The result was the Four Days' Battle, one of the longest naval engagements in history. Despite administrative and logistic difficulties, a fleet of eighty ships, under General at Sea George Monck, the Commonwealth veteran (afterwards the Duke of Albemarle), set sail at the end of May 1666. Prince Rupert of the Rhine was then detached with twenty of these ships to intercept a French squadron on 29 May (Julian calendar), which had been thought to be passing through the English Channel, presumably to join the Dutch fleet. In fact, the French fleet was still largely in the Mediterranean.
Leaving the Downs, Albemarle came upon De Ruyter's fleet of 85 ships at anchor, and he immediately engaged the nearest Dutch ship before the rest of the fleet could come to its assistance. The Dutch rearguard under Lieutenant-Admiral Cornelis Tromp set upon a starboard tack, taking the battle toward the Flemish shoals, compelling Albemarle to turn about, to prevent being outflanked by the Dutch rear and centre, culminating in a ferocious unremitting battle that raged until nightfall. At daylight on 2 June, Albemarle's strength of operable vessels was reduced to 44 ships, but with these, he renewed the battle tacking past the enemy four times in close action. With his fleet in too poor a condition to continue to challenge, he then retired towards the coast with the Dutch in pursuit.
The following day Albemarle ordered the damaged ships forward covering their return on the 3rd until Prince Rupert, returning with his twenty ships, joined him. During this stage of the battle, Vice-Admiral George Ayscue, on the grounded Prince Royal—one of the nine remaining "big ships"—surrendered. This was the last time in history that an English admiral surrendered in battle. With the return of the fresh squadron under Prince Rupert the English now had more ships, yet the Dutch decided the battle on the fourth day, breaking the English line several times. When the English retreated, De Ruyter was reluctant to follow, perhaps because of lack of gunpowder. The battle ended with both sides claiming victory: the English because they contended Dutch Lieutenant Admiral Michiel de Ruyter had retreated first, the Dutch because they had inflicted much greater losses on the English, who lost ten ships against the Dutch four.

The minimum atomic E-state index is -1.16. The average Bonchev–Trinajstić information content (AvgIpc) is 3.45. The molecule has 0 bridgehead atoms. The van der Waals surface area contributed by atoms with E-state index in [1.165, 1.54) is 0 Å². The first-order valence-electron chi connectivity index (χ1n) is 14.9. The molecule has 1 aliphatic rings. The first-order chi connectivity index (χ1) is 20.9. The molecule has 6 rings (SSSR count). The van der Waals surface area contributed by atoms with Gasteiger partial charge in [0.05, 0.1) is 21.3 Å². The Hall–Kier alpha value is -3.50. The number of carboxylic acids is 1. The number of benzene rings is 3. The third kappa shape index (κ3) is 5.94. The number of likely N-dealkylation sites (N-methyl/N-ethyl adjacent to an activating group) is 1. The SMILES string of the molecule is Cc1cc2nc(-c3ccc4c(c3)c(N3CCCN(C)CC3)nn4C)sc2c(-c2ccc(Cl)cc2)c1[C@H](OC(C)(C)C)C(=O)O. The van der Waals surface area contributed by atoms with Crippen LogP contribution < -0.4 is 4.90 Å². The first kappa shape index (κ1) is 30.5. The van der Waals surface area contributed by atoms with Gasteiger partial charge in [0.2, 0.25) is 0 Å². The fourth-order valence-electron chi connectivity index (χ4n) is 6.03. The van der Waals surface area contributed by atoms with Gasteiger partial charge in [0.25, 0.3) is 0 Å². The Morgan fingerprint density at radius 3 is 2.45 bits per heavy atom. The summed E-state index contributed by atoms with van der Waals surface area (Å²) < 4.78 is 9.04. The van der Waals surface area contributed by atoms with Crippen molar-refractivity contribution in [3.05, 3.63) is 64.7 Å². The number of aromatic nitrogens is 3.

One more major sea battle would be fought in the conflict. St. James's Day Battle of 4 and 5 August, ended in English victory but failed to decide the war as the Dutch fleet escaped annihilation. At this stage, simply surviving was sufficient for the Dutch, as the English could hardly afford to replace their losses even from a victory. Tactically indifferent with the Dutch losing two ships and the English one, the battle would have enormous political implications. Cornelis Tromp, commanding the Dutch rear, had defeated his English counterpart, but was accused by De Ruyter of being responsible for the plight of the main body of the Dutch fleet by chasing the English rear squadron as far as the English coast. As Tromp was the champion of the Orange party, the conflict led to much party strife; because of this, Tromp was fired by the States of Holland on August 13.